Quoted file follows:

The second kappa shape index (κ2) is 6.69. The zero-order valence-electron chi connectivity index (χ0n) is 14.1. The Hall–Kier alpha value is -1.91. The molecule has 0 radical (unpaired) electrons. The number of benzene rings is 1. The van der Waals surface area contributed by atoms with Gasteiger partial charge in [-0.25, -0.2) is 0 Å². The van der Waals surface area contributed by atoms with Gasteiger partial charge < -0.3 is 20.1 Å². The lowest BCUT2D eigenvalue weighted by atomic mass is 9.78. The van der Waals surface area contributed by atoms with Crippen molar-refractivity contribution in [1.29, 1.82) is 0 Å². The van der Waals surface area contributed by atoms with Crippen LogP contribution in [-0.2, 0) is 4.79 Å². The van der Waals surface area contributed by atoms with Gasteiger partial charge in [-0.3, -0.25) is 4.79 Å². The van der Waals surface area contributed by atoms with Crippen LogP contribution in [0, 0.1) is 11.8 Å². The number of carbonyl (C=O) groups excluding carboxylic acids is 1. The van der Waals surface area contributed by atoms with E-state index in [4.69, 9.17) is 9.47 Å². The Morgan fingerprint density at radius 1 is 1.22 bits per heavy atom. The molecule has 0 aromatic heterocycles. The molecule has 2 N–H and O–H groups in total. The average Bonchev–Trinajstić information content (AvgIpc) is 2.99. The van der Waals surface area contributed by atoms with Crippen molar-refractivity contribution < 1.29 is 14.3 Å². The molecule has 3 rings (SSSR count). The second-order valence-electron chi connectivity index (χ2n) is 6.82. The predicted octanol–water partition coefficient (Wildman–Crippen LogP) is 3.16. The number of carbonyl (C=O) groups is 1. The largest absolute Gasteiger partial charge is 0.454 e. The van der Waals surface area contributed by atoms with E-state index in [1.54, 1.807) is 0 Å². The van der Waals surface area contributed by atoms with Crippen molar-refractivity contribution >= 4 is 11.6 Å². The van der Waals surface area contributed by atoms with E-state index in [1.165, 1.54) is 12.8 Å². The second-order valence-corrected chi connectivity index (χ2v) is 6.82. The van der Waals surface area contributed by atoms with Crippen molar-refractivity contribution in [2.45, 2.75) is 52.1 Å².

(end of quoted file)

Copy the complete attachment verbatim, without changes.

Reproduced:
The second kappa shape index (κ2) is 6.69. The zero-order valence-electron chi connectivity index (χ0n) is 14.1. The Hall–Kier alpha value is -1.91. The molecule has 0 radical (unpaired) electrons. The number of benzene rings is 1. The van der Waals surface area contributed by atoms with Gasteiger partial charge in [-0.25, -0.2) is 0 Å². The van der Waals surface area contributed by atoms with Gasteiger partial charge < -0.3 is 20.1 Å². The lowest BCUT2D eigenvalue weighted by atomic mass is 9.78. The van der Waals surface area contributed by atoms with Crippen molar-refractivity contribution in [1.29, 1.82) is 0 Å². The van der Waals surface area contributed by atoms with Crippen LogP contribution in [-0.2, 0) is 4.79 Å². The van der Waals surface area contributed by atoms with Gasteiger partial charge in [-0.3, -0.25) is 4.79 Å². The van der Waals surface area contributed by atoms with Crippen LogP contribution in [0, 0.1) is 11.8 Å². The number of carbonyl (C=O) groups excluding carboxylic acids is 1. The van der Waals surface area contributed by atoms with E-state index in [4.69, 9.17) is 9.47 Å². The Morgan fingerprint density at radius 1 is 1.22 bits per heavy atom. The molecule has 0 aromatic heterocycles. The molecule has 2 N–H and O–H groups in total. The average Bonchev–Trinajstić information content (AvgIpc) is 2.99. The van der Waals surface area contributed by atoms with Crippen molar-refractivity contribution < 1.29 is 14.3 Å². The molecule has 3 rings (SSSR count). The second-order valence-electron chi connectivity index (χ2n) is 6.82. The predicted octanol–water partition coefficient (Wildman–Crippen LogP) is 3.16. The number of carbonyl (C=O) groups is 1. The largest absolute Gasteiger partial charge is 0.454 e. The van der Waals surface area contributed by atoms with E-state index in [1.54, 1.807) is 0 Å². The van der Waals surface area contributed by atoms with Crippen molar-refractivity contribution >= 4 is 11.6 Å². The van der Waals surface area contributed by atoms with E-state index in [1.165, 1.54) is 12.8 Å². The second-order valence-corrected chi connectivity index (χ2v) is 6.82. The van der Waals surface area contributed by atoms with Crippen molar-refractivity contribution in [2.45, 2.75) is 52.1 Å².